The Religion of Peace?
Islamist militants destroying an ancient shrine in Timbuktu.
Three-member team will investigate whether Islamic extremists who have occupied Mali’s desert north have committed war crimes.
BAMAKO – A team from the International Criminal Court was in Mali on Friday to investigate whether Islamic extremists who have occupied the country’s desert north have committed war crimes.
“We’re in Mali to pick up elements, listen to various people and take a comparative look” at available reports, ICC mission chief Amady Ba told journalists three days after the delegation arrived in Bamako.
“This is a time of analysis… We shall be taking our findings back and the (ICC) prosecutor (Fatou Bensouda) will judge if there is a need for inquiries before taking legal action,” Ba said.
The three-member team from the tribunal based in The Hague on Thursday met Mali’s interim president Dioncounda Traore, prime minister Cheick Modibo Diarra and members of a Malian panel set up to liaise with the ICC.
According to a dossier by the Mali working group, the crimes include summary executions of Malian soldiers, rapes, massacres of civilians, the enlistment of child soldiers and torture.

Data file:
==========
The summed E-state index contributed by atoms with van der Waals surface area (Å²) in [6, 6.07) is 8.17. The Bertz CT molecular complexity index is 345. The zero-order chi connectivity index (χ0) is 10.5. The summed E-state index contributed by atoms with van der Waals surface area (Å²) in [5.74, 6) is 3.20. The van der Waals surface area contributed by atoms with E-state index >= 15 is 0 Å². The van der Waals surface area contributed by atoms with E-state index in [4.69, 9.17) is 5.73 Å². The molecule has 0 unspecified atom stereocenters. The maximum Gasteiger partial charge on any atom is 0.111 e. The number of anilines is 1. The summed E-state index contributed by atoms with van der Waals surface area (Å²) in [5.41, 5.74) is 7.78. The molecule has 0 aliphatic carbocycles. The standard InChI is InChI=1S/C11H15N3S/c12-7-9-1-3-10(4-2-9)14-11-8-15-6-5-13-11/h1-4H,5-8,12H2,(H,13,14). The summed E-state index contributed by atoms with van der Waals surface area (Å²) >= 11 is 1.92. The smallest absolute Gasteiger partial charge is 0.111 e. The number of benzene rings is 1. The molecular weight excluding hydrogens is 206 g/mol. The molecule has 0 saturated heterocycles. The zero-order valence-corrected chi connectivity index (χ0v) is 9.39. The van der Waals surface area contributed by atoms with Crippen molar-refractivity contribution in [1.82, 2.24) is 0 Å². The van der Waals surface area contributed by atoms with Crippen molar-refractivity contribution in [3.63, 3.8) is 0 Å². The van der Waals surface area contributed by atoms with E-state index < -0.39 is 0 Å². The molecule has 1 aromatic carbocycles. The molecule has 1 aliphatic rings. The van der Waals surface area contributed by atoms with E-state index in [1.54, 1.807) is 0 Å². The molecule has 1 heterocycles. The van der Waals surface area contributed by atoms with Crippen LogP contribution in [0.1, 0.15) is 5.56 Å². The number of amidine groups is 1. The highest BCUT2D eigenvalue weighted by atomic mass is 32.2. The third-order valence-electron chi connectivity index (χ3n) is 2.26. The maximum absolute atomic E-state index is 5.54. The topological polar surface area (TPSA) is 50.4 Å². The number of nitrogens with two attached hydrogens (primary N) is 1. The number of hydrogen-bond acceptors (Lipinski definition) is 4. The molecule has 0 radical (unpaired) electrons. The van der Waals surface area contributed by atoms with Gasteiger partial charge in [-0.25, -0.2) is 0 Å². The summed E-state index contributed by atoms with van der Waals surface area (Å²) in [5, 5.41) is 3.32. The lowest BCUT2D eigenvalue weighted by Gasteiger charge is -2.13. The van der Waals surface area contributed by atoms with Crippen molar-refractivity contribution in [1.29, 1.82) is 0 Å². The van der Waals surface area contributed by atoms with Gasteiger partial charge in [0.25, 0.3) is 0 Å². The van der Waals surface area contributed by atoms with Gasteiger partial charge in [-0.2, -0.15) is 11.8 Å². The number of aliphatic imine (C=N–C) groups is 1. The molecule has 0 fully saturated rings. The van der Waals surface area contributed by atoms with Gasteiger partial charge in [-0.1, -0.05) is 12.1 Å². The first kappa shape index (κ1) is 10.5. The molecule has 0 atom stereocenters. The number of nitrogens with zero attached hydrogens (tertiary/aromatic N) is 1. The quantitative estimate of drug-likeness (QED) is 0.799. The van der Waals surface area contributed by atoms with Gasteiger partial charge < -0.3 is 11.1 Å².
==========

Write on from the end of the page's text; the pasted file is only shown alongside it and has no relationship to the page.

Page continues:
The extremists are also accused of forced disappearances, looting and the destruction of state buildings such as town halls, schools, courts and hospitals, as well as churches, mosques and mausoleums.
Bensouda in mid-July announced an initial probe at the request of the Mali government into whether armed groups committed war crimes and crimes against humanity in their sweep that followed a coup in the capital Bamako.
The regions of Timbuktu, Gao and Kidal have for five months been occupied by the Movement for Oneness and Jihad (MUJAO) and Ansar Dine (Defenders of Islam), which both profess links to Al-Qaeda in the Islamic Maghreb.
The groups have sidelined Tuareg rebels and imposed strict Islamic law.
The extremists have since stoned an unwed couple to death, cut off the hand of a thief, and destroyed historic religious monuments in Timbuktu, which they considered sacrilegious icons.
A Malian justice ministry official said the ICC mission will stay for an unknown duration, as long as it needs for its task.
“The dossier sent by the working group to call on the ICC is clear: it’s a matter of crimes committed by the occupants of the three northern regions.”
via .:Middle East Online::ICC team in Mali to probe potential war crimes:..
- Timbuktu shrine destruction a ‘war crime’: ICC (dawn.com)
- Mali Says Rebel Tomb Desecration a War Crime (voanews.com)
- Mali Islamists vow to destroy ‘every mausoleum’ in Timbuktu – Christian Science Monitor (csmonitor.com)
- Mali’s government vows to recover territory – World News (sfluxe.com)